On oceanic islands, some large diurnal megachiropteran bat species (flying foxes; Pteropus spp.) frequently use thermal or slope soaring during foraging flights to save energy. We compared the flight morphology and gliding/soaring performance of soaring versus non-soaring Pteropus species, one pair on American Samoa and one pair on the Comoro Islands, and two other soaring/flap-gliding species and one non-soaring species. We predicted that the soaring species should have a lower body mass, longer wings and, hence, lower wing loadings than those species that use mainly flapping flight. This would give a lower sinking speed during gliding, a higher glide ratio, and enable the bats to make tighter turns with lower sinking speeds than in the non-soaring species. We theoretically calculated the gliding and circling performances of both the soaring and non-soaring species. Our results show that there are tendencies towards longer wings and lower wing loadings in relation to body size in the gliding/soaring flying foxes than in the non-soaring ones. In the species-pair comparison of the soaring and non-soaring species on American Samoa and the Comoro Islands, the soarers on both islands turn out to have lower wing loadings than their non-soaring partners in spite of opposite size differences among the pairs. These characteristics are in accordance with our hypothesis on morphological adaptations. Most differences are, however, only significant at a level of P<0.1, which may be due to the small sample size, but overlap also occurs. Therefore, we must conclude that wing morphology does not seem to be a limiting factor preventing the non-soarers from soaring. Instead, diurnality in the soaring species seems to be the ultimate determinant of soaring behaviour. The morphological differences cause visible differences in soaring and gliding performance. The glider/soarers turn out to have lower minimum sinking speeds, lower best glide speeds and smaller turning radii than the non-soarers. When the wing measurements and soaring performance are normalized to a body mass of 0.5 kg for all species, the minimum sinking speed becomes significantly lower (P<0.05) in the three soaring and the one flap-gliding species (0.63 m s(−)(1)) than in the three non-soaring species (0.69 m s(−)(1)). Interestingly, the zones in the diagrams for the glide polars and circling envelopes of these similar-sized bats become displaced for the glider/soarers versus the non-soarers. The glide polars overlap slightly only at the gliding speeds appropriate for these bats, whereas the circling envelopes do not overlap at the appropriate bank angles and turning radii. This points towards adaptations for better gliding/soaring performance in the soaring and gliding species.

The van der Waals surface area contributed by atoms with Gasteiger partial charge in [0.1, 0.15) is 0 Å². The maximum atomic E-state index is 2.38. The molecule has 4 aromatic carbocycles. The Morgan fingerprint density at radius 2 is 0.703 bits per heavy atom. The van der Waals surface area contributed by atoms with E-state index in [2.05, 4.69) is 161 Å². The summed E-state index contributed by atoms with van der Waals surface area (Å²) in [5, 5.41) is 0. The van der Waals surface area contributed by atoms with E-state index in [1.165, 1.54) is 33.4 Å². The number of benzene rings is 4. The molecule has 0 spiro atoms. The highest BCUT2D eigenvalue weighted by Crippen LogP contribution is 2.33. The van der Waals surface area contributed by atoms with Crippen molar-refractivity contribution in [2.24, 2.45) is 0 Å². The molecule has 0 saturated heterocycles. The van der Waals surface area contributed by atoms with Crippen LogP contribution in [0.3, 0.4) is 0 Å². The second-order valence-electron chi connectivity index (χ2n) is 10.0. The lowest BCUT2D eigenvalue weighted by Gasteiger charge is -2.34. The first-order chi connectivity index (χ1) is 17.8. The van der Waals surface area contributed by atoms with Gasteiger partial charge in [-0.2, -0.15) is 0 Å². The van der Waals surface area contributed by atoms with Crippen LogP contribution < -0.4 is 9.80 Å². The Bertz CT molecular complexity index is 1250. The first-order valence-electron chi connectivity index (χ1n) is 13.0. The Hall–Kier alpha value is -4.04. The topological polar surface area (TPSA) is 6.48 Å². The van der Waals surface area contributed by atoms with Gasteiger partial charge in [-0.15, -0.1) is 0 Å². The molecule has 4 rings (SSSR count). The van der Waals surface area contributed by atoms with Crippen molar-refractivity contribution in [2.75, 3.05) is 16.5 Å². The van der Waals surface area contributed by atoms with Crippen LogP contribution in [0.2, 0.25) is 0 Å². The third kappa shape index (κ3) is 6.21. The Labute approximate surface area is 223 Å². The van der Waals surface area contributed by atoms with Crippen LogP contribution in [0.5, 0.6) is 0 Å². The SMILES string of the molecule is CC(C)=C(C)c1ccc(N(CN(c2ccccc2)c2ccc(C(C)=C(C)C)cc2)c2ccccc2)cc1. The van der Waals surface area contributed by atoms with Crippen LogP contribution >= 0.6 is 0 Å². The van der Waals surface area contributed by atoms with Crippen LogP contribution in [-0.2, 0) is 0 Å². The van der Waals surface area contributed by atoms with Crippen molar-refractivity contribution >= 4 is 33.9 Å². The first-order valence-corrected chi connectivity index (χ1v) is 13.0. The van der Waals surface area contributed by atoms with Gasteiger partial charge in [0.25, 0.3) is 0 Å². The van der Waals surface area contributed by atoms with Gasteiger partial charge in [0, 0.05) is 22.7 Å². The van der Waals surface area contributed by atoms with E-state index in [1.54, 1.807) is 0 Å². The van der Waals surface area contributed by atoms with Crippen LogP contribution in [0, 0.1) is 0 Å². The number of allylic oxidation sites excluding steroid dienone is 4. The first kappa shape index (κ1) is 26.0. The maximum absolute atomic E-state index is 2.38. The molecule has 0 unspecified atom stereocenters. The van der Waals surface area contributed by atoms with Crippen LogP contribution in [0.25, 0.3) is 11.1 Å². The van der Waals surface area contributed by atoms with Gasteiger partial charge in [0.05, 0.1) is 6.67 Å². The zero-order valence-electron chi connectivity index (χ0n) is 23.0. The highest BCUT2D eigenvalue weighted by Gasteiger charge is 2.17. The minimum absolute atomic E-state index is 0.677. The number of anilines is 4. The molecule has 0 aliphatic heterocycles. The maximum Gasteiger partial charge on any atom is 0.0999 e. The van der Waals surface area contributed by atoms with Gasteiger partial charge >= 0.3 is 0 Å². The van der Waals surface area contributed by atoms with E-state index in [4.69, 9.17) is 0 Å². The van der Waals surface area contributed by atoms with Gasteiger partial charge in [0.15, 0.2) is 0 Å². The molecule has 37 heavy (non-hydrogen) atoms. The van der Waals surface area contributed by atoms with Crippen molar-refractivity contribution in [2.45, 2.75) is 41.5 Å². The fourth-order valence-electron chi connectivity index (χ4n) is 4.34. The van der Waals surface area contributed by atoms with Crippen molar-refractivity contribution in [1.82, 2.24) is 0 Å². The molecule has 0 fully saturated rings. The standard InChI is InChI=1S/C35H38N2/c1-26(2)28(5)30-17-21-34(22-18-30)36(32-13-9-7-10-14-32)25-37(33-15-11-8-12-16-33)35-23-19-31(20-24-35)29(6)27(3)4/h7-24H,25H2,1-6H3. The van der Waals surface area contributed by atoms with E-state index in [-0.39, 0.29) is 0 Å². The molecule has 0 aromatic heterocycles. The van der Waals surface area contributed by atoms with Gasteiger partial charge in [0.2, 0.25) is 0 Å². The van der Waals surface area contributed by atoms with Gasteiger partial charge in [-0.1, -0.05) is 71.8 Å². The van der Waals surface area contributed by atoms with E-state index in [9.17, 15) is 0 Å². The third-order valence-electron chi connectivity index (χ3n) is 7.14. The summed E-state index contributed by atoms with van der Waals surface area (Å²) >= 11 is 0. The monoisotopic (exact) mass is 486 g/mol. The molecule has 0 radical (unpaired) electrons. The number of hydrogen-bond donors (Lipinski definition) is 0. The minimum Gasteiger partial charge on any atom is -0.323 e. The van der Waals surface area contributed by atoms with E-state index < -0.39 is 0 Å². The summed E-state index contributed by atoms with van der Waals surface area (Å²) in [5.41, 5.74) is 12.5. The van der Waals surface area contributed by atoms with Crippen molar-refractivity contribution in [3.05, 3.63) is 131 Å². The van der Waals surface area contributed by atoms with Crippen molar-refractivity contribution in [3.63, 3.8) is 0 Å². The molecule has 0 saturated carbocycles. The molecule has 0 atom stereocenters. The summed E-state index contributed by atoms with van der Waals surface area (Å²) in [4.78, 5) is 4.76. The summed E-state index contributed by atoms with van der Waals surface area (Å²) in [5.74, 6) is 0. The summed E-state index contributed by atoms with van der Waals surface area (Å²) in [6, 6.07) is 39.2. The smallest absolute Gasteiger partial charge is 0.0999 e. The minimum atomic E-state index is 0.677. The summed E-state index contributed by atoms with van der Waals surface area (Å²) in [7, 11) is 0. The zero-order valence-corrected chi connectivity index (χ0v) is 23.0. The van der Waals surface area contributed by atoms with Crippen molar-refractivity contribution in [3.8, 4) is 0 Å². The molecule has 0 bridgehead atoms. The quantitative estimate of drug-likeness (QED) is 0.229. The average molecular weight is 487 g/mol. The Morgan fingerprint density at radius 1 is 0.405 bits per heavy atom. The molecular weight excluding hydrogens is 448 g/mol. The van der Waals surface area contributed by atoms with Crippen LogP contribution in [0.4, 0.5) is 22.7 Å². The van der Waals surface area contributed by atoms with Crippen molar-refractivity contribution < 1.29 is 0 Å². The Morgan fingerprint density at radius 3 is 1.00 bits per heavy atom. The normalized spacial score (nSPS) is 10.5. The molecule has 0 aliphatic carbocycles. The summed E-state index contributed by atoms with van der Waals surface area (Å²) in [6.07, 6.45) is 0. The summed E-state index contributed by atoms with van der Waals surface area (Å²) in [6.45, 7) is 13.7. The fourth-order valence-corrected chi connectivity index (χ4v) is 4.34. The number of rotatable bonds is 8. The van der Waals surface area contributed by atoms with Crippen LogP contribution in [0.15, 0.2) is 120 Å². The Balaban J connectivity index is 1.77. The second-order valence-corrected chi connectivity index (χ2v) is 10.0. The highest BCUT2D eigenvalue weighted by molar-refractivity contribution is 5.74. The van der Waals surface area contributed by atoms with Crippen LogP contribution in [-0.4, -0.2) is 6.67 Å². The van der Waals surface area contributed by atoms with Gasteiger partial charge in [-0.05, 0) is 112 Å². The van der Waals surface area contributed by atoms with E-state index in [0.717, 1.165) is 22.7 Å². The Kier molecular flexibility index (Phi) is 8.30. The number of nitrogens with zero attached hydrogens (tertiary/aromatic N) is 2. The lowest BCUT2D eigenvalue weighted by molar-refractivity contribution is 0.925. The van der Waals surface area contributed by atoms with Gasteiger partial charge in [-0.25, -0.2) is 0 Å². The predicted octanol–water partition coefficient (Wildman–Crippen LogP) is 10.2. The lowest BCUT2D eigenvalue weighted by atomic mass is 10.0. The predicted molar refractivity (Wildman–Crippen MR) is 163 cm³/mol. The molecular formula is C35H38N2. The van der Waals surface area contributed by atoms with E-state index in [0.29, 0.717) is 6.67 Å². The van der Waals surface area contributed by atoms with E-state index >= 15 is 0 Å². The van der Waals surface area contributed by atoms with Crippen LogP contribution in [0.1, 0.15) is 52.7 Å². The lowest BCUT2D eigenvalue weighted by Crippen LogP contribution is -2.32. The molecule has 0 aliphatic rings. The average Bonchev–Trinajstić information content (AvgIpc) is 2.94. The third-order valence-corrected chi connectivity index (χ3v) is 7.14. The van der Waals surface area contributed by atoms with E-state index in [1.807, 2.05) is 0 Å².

- © 2000 by Company of Biologists